Clinical implications of circulating tumor cells of breast cancer patients: role of epithelial-mesenchymal plasticity

Linda M McInnes, Natalie Jacobson, Andrew Redfern, Anthony Dowling, Erik W Thompson, Christobel M Saunders

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56 Citations (Scopus)


There is increasing interest in circulating tumor cells (CTCs) due to their purported role in breast cancer metastasis, and their potential as a "liquid biopsy" tool in breast cancer diagnosis and management. There are, however, questions with regards to the reliability and consistency of CTC detection and to the relationship between CTCs and prognosis, which is limiting their clinical utility. There is increasing acceptance that the ability of CTCs to alter from an epithelial to mesenchymal phenotype plays an important role in determining the metastatic potential of these cells. This review examines the phenotypic and genetic variation, which has been reported within CTC populations. Importantly, we discuss how the detection and characterization of CTCs provides additional and often differing information from that obtained from the primary tumor, and how this may be utilized in determining prognosis and treatment options. It has been shown for example that hormone receptor status often differs between the primary tumor and CTCs, which may help to explain failure of endocrine treatment. We examine how CTC status may introduce alternative treatment options and also how they may be used to monitor treatment. Finally, we discuss the most interesting current clinical trials involving CTC analysis and note further research that is required before the breast cancer "liquid biopsy" can be realized.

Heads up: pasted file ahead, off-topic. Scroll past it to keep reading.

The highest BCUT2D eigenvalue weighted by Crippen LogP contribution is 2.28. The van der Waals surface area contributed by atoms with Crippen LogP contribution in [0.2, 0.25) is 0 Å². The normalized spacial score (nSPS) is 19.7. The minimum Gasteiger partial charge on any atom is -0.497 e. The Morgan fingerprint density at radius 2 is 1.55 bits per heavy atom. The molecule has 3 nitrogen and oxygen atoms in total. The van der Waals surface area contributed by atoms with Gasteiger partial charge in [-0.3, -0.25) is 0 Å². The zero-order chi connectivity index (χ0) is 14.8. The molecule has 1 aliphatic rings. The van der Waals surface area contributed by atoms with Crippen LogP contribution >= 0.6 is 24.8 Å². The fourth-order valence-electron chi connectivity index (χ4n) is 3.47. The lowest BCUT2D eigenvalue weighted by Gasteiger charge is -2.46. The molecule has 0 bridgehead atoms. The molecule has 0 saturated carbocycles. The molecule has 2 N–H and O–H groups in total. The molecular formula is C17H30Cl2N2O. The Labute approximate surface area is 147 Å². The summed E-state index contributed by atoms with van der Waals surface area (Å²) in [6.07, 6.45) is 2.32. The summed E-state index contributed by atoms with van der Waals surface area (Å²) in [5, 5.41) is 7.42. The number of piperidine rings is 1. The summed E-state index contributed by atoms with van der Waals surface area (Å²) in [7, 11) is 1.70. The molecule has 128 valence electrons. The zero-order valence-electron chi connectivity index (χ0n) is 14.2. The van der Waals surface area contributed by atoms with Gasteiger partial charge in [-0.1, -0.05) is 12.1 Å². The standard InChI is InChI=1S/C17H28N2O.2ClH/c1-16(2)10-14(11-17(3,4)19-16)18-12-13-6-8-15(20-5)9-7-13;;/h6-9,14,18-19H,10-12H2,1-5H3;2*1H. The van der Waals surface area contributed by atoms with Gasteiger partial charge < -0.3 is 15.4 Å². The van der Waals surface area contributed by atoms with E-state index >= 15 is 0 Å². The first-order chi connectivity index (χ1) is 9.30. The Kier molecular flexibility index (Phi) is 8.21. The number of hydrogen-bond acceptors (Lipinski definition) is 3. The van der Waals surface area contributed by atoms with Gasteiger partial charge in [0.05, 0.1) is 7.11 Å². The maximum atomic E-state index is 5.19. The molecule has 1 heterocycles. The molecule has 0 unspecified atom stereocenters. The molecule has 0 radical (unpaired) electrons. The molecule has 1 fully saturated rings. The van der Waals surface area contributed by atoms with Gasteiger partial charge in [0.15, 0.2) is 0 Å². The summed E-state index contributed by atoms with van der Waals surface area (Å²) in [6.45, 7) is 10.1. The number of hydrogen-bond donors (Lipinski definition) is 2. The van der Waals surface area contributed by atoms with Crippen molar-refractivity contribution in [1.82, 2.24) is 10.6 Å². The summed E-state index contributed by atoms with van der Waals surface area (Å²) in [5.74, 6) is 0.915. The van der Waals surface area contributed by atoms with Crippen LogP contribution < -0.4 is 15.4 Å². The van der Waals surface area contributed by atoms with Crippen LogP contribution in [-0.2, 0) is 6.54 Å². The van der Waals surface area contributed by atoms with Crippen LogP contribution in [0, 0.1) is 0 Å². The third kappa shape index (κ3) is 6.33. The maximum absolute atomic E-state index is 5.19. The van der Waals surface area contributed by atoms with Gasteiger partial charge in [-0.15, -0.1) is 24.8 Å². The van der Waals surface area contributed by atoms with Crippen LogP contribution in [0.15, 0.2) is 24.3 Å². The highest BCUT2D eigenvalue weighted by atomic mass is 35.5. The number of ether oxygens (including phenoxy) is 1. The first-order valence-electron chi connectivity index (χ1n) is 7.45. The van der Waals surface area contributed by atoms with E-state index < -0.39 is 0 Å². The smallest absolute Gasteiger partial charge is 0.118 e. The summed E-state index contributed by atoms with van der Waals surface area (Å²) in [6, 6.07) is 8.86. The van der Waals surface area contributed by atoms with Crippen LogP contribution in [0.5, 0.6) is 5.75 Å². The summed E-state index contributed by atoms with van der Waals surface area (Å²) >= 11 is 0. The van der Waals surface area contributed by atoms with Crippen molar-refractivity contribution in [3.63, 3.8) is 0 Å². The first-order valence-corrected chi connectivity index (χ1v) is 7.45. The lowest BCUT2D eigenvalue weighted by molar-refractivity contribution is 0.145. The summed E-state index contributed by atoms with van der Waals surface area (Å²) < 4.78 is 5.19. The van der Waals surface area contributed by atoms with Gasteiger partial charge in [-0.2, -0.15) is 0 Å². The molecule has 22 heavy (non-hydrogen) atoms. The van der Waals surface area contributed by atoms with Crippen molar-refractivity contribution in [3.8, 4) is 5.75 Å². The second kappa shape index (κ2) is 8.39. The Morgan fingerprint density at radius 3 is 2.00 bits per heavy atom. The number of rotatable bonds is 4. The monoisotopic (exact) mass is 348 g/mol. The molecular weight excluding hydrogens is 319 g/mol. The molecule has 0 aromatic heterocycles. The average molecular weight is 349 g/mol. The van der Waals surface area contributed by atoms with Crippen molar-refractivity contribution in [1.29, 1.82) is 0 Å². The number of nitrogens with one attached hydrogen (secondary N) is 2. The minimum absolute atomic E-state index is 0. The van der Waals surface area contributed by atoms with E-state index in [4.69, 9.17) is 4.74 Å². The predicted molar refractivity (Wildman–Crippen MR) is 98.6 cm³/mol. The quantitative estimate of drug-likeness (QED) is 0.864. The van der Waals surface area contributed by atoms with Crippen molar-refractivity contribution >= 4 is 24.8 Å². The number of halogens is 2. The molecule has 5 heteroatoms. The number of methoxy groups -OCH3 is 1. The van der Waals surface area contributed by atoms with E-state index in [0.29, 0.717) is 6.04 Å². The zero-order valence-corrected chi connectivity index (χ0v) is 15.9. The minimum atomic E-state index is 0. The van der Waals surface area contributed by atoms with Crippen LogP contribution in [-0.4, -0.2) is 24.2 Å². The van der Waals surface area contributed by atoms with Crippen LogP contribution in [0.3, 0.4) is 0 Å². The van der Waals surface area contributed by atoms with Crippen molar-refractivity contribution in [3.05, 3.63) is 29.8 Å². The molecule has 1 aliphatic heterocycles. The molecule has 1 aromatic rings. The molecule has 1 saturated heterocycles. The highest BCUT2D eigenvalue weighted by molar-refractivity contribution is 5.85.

Original languageEnglish
Article number42
JournalFrontiers in Oncology
Publication statusPublished - Feb 2015


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